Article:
Why am I so in love with Lodi?

7 reasons why I love the place, the people, and the wines.


Before I start talking about my reasons* behind being in love with Lodi, let’s get one simple fact straight: Lodi is a very big production area. With over 100,000 acres (over 40,000 hectares) of premium wine grapes, we are not talking about a small and obscure wine region. Rather, we’re talking about a very large production area (arguably, the largest in the US) that, as you will see, is making very tall waves on the quality front of the wine industry.

*Why 7 reasons? I am sure that you all have heard about “7 Deadly Zins” by Michael David Winery,  haven’t you? I probably had that in the back of my mind… [smile]

Reason #1: An incredible range of grape varieties.

It’s not “all about Zin” as many of us would think. Both white and red grape varieties from different European countries are being grown. France, Spain, Italy, Portugal, Germany and Austria (more about it on my “Reason #5”).

I had been to Lodi before (for the Wine Bloggers Conference in 2016), but this time around I learned that over one hundred grape varieties are being used to produce high quality wines there. Of course, I tasted many of them during my four-day visit, but I am sure there is much more to be discovered. As Arnold Schwarzenegger said, "I'll be back."

Reason #2: Old Vine Zinfandels.

These ancient vineyards should be revered as American treasures. The story goes that they were planted back in 1888 and some of them are still on their own roots. You heard me right: Over 130 year-old vines! Of course, the yields are very low. Incredibly expensive to maintain? Sure! But the high quality of the fruit they produce totally justifies their existence (that is, only for those of you who don’t care about what they mean to our heritage as a wine producing country).

If you haven’t tried any OVZs (Old Vine Zinfandels) lately, you are surely missing something special.

Reason #3: LODIRULES™.

LODIRULES™ was launched in 2005. It is California’s first 3rd party-certified sustainable winegrowing certification program. In practical terms, it means that they are doing many “right things”:

1. They are investing in Human Resources, training their people to perform with efficiency, but without neglecting the other very important component of this equation: safety.

2. The vineyards are part of the ecosystem. With that in mind, they preserve native trees, protecting the wildlife habitat. Above is a picture of their “box for owls.” They are the natural predators of burrowing rodents such as gophers, which is part of their Integrated Pest Management.

3. Water Management. They make the best of their water use by constantly monitoring soil moisture and actually finding out the amount of water needed by the vines.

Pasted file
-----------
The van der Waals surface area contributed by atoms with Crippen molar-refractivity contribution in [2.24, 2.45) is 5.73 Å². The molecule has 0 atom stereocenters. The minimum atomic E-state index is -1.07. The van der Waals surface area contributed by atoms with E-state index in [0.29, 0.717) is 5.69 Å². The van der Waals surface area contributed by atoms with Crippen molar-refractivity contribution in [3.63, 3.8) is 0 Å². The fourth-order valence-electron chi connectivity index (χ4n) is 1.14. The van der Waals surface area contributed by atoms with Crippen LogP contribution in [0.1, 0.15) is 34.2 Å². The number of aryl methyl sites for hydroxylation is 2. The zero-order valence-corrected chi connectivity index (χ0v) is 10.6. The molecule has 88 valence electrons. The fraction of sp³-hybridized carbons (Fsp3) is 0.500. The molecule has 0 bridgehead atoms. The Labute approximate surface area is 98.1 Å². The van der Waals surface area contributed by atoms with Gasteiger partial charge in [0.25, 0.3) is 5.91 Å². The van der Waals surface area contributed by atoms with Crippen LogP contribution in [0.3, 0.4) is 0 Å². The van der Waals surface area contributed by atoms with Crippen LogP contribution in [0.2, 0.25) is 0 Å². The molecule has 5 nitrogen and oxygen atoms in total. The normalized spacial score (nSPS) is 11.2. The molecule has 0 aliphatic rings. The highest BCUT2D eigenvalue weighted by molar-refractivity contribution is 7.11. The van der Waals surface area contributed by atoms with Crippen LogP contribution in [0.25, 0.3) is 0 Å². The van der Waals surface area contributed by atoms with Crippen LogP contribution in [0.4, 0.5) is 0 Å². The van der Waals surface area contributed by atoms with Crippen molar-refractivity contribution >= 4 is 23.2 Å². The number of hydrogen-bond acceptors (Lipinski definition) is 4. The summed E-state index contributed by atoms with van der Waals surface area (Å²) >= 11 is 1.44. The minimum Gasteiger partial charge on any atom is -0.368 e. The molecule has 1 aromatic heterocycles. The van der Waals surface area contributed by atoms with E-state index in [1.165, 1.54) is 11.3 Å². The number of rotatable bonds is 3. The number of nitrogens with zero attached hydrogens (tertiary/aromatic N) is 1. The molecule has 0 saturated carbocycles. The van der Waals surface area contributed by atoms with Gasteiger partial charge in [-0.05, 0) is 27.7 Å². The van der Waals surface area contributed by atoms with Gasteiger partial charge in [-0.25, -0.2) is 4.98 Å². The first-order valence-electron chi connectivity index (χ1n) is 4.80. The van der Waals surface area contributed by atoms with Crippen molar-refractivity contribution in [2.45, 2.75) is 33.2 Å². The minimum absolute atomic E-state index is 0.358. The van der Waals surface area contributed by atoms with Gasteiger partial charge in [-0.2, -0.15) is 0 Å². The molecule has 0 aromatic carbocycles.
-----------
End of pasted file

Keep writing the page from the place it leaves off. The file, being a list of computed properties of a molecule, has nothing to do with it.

Reason #4: Tailgating in the vineyards.

Someone once said, a picture speaks louder than 1,000 words. There you go!

Reason #5: Mokelumne Glen Vineyards.

What a nice surprise to find the largest collection of German and Austrian grapes in the U.S., with over 40 grape varieties in Lodi. With about a dozen of them being produced in larger quantities (1/2 to 8 tons). They are Blaufrankisch/Lemberger, Dornfelder, Zweigelt, and Regent (for red varieties). Then Bacchus, Gewürztraminer, Kerner, Rieslaner, Riesling, Weissburngunder/Pinot Blanc, and Grüner Veltliner (for white varieties). We had the chance to taste the wines of a few wineries that came (pictured) and I was astonished by what I saw/smelled/tasted. Intensity of aromas and flavors… Low alcohol and high acid… Purity of fruit… all the things that a #winelover appreciates in a wine. Proprietors Bob and Mary Lou Koth took us to see their vines and told us some of their stories. It was a beautiful day!

Reason #6: Zinfandel: East vs. West: Two different kinds of beauty.

Before we get to our blind tasting (pictured) let me first give you an overview of East vs. West.
A. The east side of Lodi is basically the vineyards located east of Hwy 99 in the Mokelumne River, Borden Ranch, and Clements Hills AVAs.

B. The west side of Lodi is at the western end of the Mokelumne River AVA (west of Hwy 99).

With that being defined, let’s get to the differences in the “terroirs” and then, consequently, in the wines: The east side is a little warmer. The soils are sandier and water tables are lower. This translates into smaller berries, which in turn results in higher skin to juice ratios. In the glass what is noticed is their firmer tannins and shaper acidity. To make a long(er) story short(er), the reverse applies to the West.

There is a lot more to it… soon to come in a blog near you!

Reason #7: It’s the people, folks!

Last — but positively in this case, not least — it’s all about the people behind it. And I know it sounds cliché…and that other people have said it… but I can’t simply neglect the fact that the people in Lodi are a very special bunch. They are! First of all, they call themselves “winegrowing families.” Isn’t that special in itself? I can’t remember how many times I was introduced to someone who said “I am a fifth-generation winegrower.” But this attitude is just the tip of the iceberg. The folks from Lodi seemed to be a big family themselves. And they make you feel — with just a brief encounter— that you are part of their family too.

Do you want to see it for yourself? Go and visit! You can grab a lot more good information here: https://www.lodiwine.com/Plan-Your-Visit

This is about it for now… I hope to find time to cover in detail each one of the “7 reasons why I love Lodi.” Stay tuned!

Luiz Alberto is founder of the #winelover community.

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